17. How do you disengage an automatic thread cutter?

  18. Stephanie oseguera says

    Anybody know what needle size for a singer 7258 to use for a rolled hem pressure foot??

  19. I love using my hemmer feet, but I’m at a loss as to why you pressed the hem into place twice… that’s the entire point of the foot. It takes a raw edge and makes those folds for you while stitching it in place.

  20. i always thought it require some skills to use it, but with iron much easier i think

  21. Good tips

  22. Can this be used for binding on a quilt when using the backing for the binding? Hope that makes sense.

  23. Sewing Lady says

    I can agree with most of your tutorial, except that my rolled hems are normally on chiffon.
    You simply cannot iron chiffon. You will have to fold as you go. I make the first roll and let the foot make the second. I will suggest however that if you have seams involved, to stitch them down at least one inch from the bottom of fabric. By doing this it lessens the bulk that has to pass through the foot. The seams, to me are the most challenging of the whole thing.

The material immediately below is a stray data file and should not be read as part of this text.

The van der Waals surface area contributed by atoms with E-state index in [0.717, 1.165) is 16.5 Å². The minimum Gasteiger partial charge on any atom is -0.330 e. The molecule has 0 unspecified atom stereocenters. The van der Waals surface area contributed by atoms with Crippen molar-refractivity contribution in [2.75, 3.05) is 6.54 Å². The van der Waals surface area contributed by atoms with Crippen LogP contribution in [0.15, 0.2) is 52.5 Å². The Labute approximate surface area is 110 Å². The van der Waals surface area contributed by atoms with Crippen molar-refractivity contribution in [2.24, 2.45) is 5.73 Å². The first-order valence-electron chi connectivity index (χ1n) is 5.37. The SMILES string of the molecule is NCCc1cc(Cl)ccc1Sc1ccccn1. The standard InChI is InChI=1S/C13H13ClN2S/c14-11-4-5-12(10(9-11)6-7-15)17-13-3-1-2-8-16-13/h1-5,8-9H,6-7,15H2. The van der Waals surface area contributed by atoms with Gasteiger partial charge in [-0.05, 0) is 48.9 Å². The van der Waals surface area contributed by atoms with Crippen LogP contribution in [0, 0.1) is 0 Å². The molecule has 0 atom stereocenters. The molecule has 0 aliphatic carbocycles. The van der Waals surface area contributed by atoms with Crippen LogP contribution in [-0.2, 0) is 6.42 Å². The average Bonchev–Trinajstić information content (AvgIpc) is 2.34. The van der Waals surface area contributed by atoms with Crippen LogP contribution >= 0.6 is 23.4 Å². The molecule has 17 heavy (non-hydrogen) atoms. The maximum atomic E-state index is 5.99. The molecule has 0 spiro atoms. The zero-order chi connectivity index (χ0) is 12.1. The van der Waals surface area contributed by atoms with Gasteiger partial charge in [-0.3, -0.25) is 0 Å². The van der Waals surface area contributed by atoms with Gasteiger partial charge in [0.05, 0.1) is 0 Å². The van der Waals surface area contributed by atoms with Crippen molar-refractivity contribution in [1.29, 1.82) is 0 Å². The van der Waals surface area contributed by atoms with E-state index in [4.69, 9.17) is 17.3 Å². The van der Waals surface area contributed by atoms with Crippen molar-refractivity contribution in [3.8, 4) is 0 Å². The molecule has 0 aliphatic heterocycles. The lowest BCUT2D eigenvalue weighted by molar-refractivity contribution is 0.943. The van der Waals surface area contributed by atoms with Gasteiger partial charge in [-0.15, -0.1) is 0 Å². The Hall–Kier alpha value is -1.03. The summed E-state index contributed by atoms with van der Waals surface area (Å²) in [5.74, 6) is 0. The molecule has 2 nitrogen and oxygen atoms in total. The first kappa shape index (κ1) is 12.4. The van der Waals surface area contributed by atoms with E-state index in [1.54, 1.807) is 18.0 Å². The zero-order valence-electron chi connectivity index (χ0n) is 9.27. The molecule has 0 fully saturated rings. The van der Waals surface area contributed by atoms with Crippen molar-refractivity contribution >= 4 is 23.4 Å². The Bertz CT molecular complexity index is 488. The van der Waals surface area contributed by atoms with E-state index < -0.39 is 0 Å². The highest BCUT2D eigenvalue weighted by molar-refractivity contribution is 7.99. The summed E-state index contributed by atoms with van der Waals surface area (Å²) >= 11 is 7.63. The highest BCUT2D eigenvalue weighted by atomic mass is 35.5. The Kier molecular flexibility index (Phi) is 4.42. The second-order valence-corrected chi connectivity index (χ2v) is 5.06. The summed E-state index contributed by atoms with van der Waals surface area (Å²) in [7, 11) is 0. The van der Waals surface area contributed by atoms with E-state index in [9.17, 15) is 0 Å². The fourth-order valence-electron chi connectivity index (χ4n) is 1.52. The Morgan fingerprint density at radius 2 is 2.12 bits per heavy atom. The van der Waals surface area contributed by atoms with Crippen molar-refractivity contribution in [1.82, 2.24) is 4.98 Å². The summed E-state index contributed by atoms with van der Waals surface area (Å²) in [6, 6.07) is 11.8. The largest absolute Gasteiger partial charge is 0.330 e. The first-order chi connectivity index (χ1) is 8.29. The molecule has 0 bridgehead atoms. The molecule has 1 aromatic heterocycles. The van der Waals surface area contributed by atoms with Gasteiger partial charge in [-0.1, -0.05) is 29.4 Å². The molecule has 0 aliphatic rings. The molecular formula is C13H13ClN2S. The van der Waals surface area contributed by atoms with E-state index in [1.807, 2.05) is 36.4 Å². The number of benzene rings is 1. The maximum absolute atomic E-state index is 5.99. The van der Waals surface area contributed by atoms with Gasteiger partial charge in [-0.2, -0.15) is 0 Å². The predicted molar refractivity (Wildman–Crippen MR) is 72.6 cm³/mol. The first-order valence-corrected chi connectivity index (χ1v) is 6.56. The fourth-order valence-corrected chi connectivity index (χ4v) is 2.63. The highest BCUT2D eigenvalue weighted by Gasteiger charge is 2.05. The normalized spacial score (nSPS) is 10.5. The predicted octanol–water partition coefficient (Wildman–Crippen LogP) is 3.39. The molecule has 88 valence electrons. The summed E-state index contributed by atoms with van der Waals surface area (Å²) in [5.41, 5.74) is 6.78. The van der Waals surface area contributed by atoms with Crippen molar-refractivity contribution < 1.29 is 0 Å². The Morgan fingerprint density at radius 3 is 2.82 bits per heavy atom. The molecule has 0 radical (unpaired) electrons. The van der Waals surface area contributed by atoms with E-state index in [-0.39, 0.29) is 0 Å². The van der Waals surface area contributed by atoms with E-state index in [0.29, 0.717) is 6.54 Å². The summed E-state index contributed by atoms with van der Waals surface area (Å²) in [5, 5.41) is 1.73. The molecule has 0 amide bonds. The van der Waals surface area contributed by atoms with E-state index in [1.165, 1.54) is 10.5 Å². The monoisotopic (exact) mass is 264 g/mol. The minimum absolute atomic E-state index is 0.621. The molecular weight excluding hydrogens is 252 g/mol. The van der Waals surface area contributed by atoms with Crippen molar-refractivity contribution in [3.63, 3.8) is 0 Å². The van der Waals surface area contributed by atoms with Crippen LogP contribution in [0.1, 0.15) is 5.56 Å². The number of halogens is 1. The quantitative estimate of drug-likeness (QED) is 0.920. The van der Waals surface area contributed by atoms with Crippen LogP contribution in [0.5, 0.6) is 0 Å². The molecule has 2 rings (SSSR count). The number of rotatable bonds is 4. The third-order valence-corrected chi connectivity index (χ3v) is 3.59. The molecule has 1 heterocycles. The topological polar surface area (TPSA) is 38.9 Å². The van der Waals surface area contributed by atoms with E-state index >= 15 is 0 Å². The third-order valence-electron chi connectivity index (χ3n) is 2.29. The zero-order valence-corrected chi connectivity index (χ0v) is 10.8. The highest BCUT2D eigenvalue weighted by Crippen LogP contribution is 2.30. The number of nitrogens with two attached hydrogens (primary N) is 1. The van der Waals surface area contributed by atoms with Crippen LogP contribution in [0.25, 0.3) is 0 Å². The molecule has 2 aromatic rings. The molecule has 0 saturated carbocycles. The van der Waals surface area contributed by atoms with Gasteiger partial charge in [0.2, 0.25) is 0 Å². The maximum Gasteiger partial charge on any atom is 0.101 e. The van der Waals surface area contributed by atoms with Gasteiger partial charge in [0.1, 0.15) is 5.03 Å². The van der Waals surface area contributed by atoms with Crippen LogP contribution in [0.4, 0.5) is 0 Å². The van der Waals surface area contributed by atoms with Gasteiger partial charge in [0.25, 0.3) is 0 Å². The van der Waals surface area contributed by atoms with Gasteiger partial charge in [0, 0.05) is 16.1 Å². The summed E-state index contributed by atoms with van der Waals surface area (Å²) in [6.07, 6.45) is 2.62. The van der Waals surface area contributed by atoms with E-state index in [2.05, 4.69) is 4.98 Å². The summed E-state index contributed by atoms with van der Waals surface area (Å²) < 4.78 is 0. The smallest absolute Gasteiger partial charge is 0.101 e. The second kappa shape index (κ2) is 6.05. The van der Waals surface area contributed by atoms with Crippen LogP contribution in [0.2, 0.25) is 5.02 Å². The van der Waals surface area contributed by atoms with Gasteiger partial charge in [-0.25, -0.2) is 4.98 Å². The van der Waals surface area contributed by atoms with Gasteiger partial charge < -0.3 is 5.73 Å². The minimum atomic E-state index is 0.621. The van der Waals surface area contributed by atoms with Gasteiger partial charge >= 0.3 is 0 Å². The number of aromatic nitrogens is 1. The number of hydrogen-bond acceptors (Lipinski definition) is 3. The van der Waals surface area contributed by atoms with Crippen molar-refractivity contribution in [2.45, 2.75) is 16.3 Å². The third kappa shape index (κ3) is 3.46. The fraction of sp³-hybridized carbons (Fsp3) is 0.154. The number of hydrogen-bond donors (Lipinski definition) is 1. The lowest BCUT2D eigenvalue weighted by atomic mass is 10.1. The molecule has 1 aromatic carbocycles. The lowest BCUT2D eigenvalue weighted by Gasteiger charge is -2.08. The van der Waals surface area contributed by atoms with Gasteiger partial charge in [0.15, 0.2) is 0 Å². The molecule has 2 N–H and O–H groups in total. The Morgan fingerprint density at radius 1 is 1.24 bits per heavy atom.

• Thank you for your note and sharing your tip for chiffon fabric. The rolled hem technique can be used on a variety of fabrics.

      • Su Hubbard says

        I have found a small 1 to 2 inch square of tear away stabilizer at the beginning of the hem works well to prevent it from being jammed down into machine. Soluable would probably also work fine if you can get project wet .

  24. Ilda Miranda says

    Thank you & waiting to her some more good new.

  25. saya jadi mengerti dengan panduan sepatu mesin jahit gulung

  26. Bobbie J. Mattox says

    Thanks for giving useful information, Basic of a rolled hem. how to use a rolled hem and how its work.